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Survivors recall West Loch


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POSTED: Friday, May 22, 2009

Machinist Mate 1st Class Wood Beeghly was on the deck of the minelayer USS Terror and saw the first explosion that rocked West Loch 65 years ago.

;[Preview]  West Loch 65th Anniversary
 

Today we honor those who risked their lives 65 years ago during a series of explosions that rocked Pearl Harbor's West Loch leaving 163 dead and 396 wounded.

Watch ]

 

“;It is still fresh in my memory,”; said Beeghly, 86, who believes his boat was about 500 yards away from the source of the explosion, Landing Ship Tank 353, as barrels of aviation fuel exploded and debris flew through the air.

He was among five survivors who returned to Pearl Harbor yesterday to commemorate the May 21, 1944, disaster, which killed 163 people and destroyed six amphibious landing ships.

Daniel Martinez, chief historian at the World War II Valor in the Pacific National Monument, said yesterday that “;debate will always be there”; over the cause of the West Loch disaster.

“;The general consensus, however, is that it was caused by the mishandling of mortar ammunition while they were being unloaded,”; Martinez said. “;One fell and detonated. The shrapnel hit a 50-gallon drum of high-octane aviation fuel, setting off a chain reaction.”;

Twenty-nine LSTs were moored close together at West Loch's Walker Bay. Each LST was packed with 50-gallon drums of aviation fuel, grenades and ammunition as the Navy prepared for “;Operation Forager,”; the invasion of Saipan.

The first explosion occurred at 3:08 p.m. as soldiers of the 29th Chemical Decontamination Company unloaded mortar ammunition from the decks of smaller landing craft.

Beeghly ran to the engine room of the USS Terror and ordered the engines to be started.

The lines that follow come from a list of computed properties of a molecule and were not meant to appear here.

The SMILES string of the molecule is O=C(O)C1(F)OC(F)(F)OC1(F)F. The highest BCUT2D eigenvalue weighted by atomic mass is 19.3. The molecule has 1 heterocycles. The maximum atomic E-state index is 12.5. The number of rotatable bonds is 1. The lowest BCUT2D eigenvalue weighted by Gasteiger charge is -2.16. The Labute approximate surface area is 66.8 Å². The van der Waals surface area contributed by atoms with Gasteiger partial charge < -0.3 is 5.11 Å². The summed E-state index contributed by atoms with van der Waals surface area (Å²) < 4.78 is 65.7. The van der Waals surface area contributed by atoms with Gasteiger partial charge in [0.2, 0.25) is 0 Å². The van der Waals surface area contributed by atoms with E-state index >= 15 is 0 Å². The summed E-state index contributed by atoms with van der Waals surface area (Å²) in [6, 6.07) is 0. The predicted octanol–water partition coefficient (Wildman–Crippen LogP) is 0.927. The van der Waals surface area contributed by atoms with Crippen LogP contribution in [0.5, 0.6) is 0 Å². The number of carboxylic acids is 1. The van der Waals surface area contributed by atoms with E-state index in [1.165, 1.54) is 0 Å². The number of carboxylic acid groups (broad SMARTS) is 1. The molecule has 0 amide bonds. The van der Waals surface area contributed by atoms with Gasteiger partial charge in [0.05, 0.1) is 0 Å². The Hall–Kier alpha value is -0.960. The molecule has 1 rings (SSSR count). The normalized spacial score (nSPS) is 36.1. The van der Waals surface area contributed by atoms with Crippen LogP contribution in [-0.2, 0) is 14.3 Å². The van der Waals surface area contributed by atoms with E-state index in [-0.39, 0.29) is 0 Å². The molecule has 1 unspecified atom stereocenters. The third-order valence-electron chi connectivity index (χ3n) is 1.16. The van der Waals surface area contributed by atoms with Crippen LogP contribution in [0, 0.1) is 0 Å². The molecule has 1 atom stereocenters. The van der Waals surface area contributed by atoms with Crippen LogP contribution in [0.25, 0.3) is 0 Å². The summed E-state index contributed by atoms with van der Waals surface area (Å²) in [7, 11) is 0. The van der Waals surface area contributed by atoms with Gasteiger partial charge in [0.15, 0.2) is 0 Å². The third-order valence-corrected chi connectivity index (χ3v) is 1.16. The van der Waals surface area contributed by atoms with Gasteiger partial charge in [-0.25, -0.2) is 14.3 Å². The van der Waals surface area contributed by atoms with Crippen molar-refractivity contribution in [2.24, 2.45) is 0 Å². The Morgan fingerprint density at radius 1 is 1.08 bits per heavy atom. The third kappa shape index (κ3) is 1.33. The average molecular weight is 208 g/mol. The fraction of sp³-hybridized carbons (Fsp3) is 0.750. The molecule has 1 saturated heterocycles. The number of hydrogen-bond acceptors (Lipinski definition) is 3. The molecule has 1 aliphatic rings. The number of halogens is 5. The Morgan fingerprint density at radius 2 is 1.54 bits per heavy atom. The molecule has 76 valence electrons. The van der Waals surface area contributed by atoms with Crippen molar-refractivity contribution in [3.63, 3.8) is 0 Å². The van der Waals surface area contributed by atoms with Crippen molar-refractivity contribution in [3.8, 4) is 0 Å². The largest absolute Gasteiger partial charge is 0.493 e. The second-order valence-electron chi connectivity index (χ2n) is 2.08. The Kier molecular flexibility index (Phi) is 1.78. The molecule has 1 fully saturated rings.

Seaman 1st Class Alex Bernal, 84, was on duty on a small boat shuttling personnel from Waipio Point to the ships in West Loch.

“;There was a big dark cloud overhead,”; said Bernal, “;and debris coming down on us. There was fire everywhere. Even the water was on fire.”;

Bernal said his boat spent most of the afternoon picking up survivors. “;There were two men trapped on an anchor chain near the fantail. Another man was on a life raft. When we weren't able to bring it on board, we towed the raft to the dock.”;

Finally, several hours later, an exhausted Bernal passed out at a Pearl Harbor dock and was taken to Aiea Heights hospital, where he was told his eardrums were broken.

Ship's Cook 2nd Class Roy Sannella, 83, was shooting craps on a pier in Middle Loch when the explosions occurred. He boarded the tug YT 129 to help fight fires and rescue sailors.

Gunner's Mate 2nd Class Harry Horn, 85, was assigned to LST 242.

“;My only thought then,”; Horn said, “;was forget everything, just cut the lines. Let's get out of here.”;

Cmdr. Todd Chipman, executive officer of the Navy Munitions Command, said the West Loch disaster resulted in changes to the way the Navy loads and unloads munitions.

Vessels are no longer berthed so close to each other, and ordnance workers receive formalized training today and have to be recertified.